Baker also announced he was re-filing an unemployment rate relief bill that stalled out at the end of the past legislative session earlier this month, urging lawmakers to send a completed bill back to him by March.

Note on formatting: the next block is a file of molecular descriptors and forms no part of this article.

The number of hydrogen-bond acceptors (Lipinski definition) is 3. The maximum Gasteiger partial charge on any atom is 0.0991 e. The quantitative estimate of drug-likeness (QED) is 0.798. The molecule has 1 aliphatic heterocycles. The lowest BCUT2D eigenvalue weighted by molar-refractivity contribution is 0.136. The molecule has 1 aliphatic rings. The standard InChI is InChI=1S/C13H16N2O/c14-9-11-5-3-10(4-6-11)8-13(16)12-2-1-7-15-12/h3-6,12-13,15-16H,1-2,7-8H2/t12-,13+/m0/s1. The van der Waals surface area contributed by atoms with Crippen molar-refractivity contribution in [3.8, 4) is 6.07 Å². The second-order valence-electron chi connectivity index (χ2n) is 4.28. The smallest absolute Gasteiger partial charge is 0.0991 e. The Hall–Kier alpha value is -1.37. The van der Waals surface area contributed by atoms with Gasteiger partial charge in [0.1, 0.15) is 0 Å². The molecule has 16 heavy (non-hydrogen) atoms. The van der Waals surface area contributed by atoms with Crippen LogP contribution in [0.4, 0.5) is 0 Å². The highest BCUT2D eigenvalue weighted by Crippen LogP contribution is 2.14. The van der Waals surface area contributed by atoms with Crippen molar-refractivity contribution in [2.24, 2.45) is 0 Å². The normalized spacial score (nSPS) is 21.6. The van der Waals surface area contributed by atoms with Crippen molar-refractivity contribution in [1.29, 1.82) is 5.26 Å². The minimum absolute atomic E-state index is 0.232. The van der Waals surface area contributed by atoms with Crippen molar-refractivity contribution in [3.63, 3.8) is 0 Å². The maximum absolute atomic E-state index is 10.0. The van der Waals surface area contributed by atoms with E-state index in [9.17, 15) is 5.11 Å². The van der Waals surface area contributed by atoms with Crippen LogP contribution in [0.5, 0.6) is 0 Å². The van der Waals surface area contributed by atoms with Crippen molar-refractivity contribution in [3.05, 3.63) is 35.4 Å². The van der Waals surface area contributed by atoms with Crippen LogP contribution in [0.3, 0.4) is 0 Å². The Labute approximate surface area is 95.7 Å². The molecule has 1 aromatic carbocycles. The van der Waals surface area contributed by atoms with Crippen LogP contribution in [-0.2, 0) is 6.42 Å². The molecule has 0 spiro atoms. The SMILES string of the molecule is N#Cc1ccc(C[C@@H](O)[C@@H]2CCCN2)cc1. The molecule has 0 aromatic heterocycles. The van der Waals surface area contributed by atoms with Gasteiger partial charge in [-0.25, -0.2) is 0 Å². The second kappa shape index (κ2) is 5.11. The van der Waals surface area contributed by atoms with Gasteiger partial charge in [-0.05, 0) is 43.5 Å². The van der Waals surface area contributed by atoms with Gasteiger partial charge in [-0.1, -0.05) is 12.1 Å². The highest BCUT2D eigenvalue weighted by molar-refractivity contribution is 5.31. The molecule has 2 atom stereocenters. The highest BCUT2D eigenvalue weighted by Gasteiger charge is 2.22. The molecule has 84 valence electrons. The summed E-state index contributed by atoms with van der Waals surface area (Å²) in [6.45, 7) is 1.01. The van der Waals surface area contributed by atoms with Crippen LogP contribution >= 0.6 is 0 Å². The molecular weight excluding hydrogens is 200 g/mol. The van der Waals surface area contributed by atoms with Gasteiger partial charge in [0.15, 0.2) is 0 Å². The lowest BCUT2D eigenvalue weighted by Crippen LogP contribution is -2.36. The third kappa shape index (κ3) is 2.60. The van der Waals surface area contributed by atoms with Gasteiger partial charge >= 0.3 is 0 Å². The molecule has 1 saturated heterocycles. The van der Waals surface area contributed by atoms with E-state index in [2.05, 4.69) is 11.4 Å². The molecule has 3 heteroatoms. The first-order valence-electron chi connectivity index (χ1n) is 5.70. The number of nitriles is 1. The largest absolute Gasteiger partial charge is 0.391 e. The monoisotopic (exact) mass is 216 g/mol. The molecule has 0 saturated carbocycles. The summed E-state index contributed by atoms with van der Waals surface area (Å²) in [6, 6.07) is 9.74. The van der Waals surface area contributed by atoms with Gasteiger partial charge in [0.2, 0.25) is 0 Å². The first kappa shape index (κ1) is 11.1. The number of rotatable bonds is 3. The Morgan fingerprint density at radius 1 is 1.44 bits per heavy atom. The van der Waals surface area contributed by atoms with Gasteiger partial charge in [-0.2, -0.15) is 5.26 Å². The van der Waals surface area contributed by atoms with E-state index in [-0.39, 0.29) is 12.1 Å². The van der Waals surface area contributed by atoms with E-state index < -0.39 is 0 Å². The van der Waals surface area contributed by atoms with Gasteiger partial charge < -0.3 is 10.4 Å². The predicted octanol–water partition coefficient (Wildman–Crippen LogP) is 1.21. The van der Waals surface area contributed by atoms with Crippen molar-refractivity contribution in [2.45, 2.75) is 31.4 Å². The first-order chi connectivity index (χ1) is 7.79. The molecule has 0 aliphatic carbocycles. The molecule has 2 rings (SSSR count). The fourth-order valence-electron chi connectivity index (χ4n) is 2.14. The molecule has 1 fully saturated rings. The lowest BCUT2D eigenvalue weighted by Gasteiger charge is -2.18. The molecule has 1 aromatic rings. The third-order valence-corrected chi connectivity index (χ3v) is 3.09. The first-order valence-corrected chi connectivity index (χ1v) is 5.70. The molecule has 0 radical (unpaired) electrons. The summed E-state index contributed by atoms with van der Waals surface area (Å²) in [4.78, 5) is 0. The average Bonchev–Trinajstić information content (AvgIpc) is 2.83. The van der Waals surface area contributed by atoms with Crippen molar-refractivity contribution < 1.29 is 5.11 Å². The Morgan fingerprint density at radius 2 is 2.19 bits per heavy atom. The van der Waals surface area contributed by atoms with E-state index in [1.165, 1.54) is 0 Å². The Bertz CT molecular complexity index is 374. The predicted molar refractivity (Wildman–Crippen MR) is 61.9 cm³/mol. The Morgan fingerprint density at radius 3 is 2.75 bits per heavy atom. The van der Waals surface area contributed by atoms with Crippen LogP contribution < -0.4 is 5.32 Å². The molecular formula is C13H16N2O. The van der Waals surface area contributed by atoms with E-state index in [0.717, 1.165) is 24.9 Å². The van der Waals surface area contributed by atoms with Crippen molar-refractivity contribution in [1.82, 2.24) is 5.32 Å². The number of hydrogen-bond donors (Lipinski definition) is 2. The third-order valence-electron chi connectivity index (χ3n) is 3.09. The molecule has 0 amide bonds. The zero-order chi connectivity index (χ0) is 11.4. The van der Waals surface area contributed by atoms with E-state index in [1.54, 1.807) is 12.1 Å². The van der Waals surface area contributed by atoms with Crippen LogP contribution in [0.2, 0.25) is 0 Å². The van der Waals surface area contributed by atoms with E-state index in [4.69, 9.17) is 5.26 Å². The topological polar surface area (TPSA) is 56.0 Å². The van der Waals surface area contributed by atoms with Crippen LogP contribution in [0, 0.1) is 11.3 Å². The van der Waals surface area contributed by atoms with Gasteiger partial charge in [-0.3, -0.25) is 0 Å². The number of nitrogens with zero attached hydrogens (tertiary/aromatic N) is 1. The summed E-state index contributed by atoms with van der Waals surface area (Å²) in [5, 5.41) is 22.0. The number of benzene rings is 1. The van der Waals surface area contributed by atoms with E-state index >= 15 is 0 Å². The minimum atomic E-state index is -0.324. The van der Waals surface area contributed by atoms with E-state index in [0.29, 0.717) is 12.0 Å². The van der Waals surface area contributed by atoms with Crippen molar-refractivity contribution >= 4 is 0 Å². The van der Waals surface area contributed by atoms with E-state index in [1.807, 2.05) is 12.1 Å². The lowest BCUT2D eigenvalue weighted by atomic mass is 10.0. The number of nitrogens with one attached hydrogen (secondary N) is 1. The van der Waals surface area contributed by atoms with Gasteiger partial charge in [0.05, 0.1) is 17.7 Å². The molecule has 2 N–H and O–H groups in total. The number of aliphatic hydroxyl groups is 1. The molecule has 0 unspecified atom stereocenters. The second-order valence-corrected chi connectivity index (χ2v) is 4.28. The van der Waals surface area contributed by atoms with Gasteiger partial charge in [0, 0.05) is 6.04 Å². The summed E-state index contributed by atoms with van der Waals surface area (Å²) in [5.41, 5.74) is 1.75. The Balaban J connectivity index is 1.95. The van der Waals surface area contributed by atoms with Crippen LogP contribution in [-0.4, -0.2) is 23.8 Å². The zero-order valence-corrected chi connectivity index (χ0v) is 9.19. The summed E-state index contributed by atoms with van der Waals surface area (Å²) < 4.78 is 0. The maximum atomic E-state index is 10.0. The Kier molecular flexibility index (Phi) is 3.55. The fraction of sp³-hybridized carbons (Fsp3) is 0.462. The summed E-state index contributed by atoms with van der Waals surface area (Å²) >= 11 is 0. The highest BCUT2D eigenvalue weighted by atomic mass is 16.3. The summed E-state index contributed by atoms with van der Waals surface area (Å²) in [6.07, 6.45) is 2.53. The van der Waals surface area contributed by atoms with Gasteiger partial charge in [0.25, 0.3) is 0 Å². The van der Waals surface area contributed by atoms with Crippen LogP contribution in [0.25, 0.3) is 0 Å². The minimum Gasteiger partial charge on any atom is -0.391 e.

• Baker Admin Awards $78.5 Mil in Business Grants: Another $78.5 million in grant funds is headed to small businesses struggling under the weight of the COVID-19 pandemic, the Baker administration announced Wednesday. The latest round of grants will flow to 1,595 individual businesses in industries such as food service, retail and health care that have been hit the hardest by changing consumer behaviors and mandatory safety restrictions. With the new grants, the administration has now awarded nearly $195 million to 4,119 small businesses from the $668 million relief fund officials announced on Dec. 23. “Understanding how significant the need for financial assistance is, we’ve taken important steps to ensure these resources are directed toward the businesses that have historically been at a disadvantage even before the pandemic, or are located in communities, especially Gateway Cities, that have suffered disproportionately because of this virus,” Lt. Gov. Karyn Polito said in a statement. Applications are due for the related Sector-Specific Small Business Relief Grant Program by 11:59 p.m. on Friday ahead of awards in February.